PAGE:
EVERY four years, life stands still as the greatest show on earth – the football World Cup – unfolds.
After a month of drama, tension and joy, a record 3.6billion people – half the planet’s population – watched the 2018 final between France and Croatia.
Fifa want to stage the World Cup every two years insteadCredit: PA:Press Association
Billions around the world tuned in to watch England and other countries playCredit: Getty
Now moneybags organisers Fifa want to change it from 2026.
Led by their chief of global football development, former Arsenal manager Arsene Wenger, they want to stage the tournament every two years instead.
It left many fans wondering whether, even for the World Cup, you can get too much of a good thing.
England manager Gareth Southgate has revealed he is “open-minded” about the proposal.
But Gareth Bale, the Wales forward, is not keen.
“I like the tradition of every four years,” he said.
“It has the prestige, like the Olympics, coming around every four years.”
And Spain midfielder Sergio Busquets said decision-makers “do not care enough about the players”.
So is Wenger’s plan a work of genius or will it ruin the magic of the cup?
Here, The Sun’s Head of Sport Shaun Custis and England goalkeeping legend Peter Shilton argue for and against the divisive proposal.
YES, let’s get on with it. As Alan Partridge might say: “Back of the net.”
A World Cup every two years gets my vote for one big reason – there will be more meaningful, competitive England matches and less of the nonsense we had to suffer at the weekend.
Shaun says: ‘A World Cup every two years gets my vote for one big reason – there will be more meaningful, competitive England matches and less of the nonsense we had to suffer at the weekend’Credit: The Sun
We’ve had to put up with one-sided games against the likes of Andorra in qualifying campaigns for far too long.
Part of the biennial World Cup plan is that the minnows will have to pre-qualify to earn the right to mix it with the big boys, and that’s how it should be.
There would also be fewer friendlies where nobody is the slightest bit interested in the result. Hurrah to that.
Over the past three years we’ve had a World Cup, a Euros and two extremely competitive Nations League competitions which have whetted the appetite for proper games – and no more of those glorified kickabouts.
Whatever football supporters say about how they love their club far more than England, when the major tournaments come round they pack the pubs and the fan parks (Covid permitting) and scream themselves hoarse for the national team.
Arsenal loyalists cheer on Harry Kane, Manchester United supporters hail Raheem Sterling.
They don’t like to admit it but they do. And while Uefa is raging against the idea, watch them go for a Euros every two years too if the World Cup plan succeeds.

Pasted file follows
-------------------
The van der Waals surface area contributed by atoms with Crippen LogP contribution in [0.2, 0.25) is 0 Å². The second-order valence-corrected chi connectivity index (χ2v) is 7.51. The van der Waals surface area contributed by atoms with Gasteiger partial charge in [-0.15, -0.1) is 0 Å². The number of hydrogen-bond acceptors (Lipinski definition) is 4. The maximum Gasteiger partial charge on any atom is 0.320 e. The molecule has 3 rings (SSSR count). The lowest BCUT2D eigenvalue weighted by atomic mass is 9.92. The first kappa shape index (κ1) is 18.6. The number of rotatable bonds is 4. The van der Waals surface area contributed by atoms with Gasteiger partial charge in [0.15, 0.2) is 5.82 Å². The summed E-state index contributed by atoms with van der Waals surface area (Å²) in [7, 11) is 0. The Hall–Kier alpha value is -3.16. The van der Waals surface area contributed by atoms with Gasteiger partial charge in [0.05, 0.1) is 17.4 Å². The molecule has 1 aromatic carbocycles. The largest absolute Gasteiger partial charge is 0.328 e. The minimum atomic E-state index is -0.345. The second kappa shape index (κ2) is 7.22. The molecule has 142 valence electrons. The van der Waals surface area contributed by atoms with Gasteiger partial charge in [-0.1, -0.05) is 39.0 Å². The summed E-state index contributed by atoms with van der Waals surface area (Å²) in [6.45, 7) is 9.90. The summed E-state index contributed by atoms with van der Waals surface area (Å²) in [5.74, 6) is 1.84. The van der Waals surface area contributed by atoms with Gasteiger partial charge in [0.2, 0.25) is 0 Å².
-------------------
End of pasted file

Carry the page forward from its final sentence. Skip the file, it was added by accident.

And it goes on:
Then we’ll have a high-profile competition every year – happy days.
You could have put your house on the top European clubs kicking up an almighty stink.
They claim all this will affect players’ welfare but that’s a smokescreen.
What they are really upset about it is the effect on their lucrative pre-season tours, because players will have to get time off after the World Cup.
They don’t care much about welfare when they are dragging their stars half- way around the world to fulfil sponsors’ demands.
The mastermind behind the plan is ex-Arsenal boss Arsene Wenger, now Fifa’s head of global football development.
Mind you, when he was Arsenal boss he never stopped moaning when any of his players were away on international duty and came back late or injured.
The poacher has truly turned gamekeeper and is making no apologies for it.
So here’s to England winning the 2028 World Cup – after we’ve won it in 2022 and 2026, of course!
WHEN I first heard talk of holding the World Cup every two years I thought it was a wind-up
But former Arsenal boss Arsene Wenger and football’s governing body are serious about the idea.
Peter Shilton says: ‘I played in three World Cups for England and it is the ultimate moment in your career’Credit: Louis Wood News Group Newspapers Ltd
The World Cup is already the biggest tournament in sport, so there is no need to make it any bigger.
Lifting the golden trophy is what every football player dreams of.
As a young player, my ambition was to represent my country on the biggest stage.
I played in three World Cups for England and it is the ultimate moment in your career.
You know the chance has to be grabbed because it doesn’t come round very often – and that adds to the incredible tension every time the ball comes close to the goal.
If you get knocked out, you may never get another chance.
Making it a biennial event would reduce the fervour and devalue this clash of nations.
As a player I would be totally against it.
Top-class footballers are playing almost the whole year round as it stands.
The domestic game just keeps expanding with more and more competitions, leading to more injuries.
How will they squeeze in twice as many World Cups? It doesn’t sound workable.
The Euros is very special, as we saw this summer, so that shouldn’t be shoved to one side
There needs to be ample time to qualify for both the World Cup and Euros and build up excitement around these events.
I can see the point of the lowest-ranked teams such as Andorra having pre-qualifying games for World Cup qualifiers because they have no chance of reaching the finals.
But that should be introduced to the current four-year schedule.
Generally, fiddling with formats produces no clear benefit to fans and is instead about money.
Doubling the number of big tournaments is an idea too far.
We shouldn’t be fixing something that isn’t broken.
The current system is perfect.
We are in danger of reaching a saturation point and need to realise you can have too much of a great thing.